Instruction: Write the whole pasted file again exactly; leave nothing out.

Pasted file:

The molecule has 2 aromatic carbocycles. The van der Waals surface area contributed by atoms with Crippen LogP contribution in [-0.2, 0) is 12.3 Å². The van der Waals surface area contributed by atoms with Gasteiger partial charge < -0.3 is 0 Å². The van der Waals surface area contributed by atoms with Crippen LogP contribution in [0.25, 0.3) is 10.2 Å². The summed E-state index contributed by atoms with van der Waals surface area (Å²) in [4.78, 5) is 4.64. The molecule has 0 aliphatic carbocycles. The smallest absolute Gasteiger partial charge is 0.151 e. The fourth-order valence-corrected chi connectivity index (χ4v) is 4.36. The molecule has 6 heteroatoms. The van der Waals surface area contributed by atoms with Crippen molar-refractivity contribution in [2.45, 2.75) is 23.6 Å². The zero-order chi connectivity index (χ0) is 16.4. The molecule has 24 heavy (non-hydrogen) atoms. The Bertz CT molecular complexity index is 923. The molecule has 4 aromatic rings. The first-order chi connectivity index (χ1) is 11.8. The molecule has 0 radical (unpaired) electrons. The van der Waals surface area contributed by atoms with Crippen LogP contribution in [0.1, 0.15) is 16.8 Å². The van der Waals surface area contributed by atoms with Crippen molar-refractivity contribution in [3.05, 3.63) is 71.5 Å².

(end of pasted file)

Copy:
The molecule has 2 aromatic carbocycles. The van der Waals surface area contributed by atoms with Crippen LogP contribution in [-0.2, 0) is 12.3 Å². The van der Waals surface area contributed by atoms with Gasteiger partial charge < -0.3 is 0 Å². The van der Waals surface area contributed by atoms with Crippen LogP contribution in [0.25, 0.3) is 10.2 Å². The summed E-state index contributed by atoms with van der Waals surface area (Å²) in [4.78, 5) is 4.64. The molecule has 0 aliphatic carbocycles. The smallest absolute Gasteiger partial charge is 0.151 e. The fourth-order valence-corrected chi connectivity index (χ4v) is 4.36. The molecule has 6 heteroatoms. The van der Waals surface area contributed by atoms with Crippen molar-refractivity contribution in [2.45, 2.75) is 23.6 Å². The zero-order chi connectivity index (χ0) is 16.4. The molecule has 24 heavy (non-hydrogen) atoms. The Bertz CT molecular complexity index is 923. The molecule has 4 aromatic rings. The first-order chi connectivity index (χ1) is 11.8. The molecule has 0 radical (unpaired) electrons. The van der Waals surface area contributed by atoms with Crippen LogP contribution in [0.1, 0.15) is 16.8 Å². The van der Waals surface area contributed by atoms with Crippen molar-refractivity contribution in [3.05, 3.63) is 71.5 Å².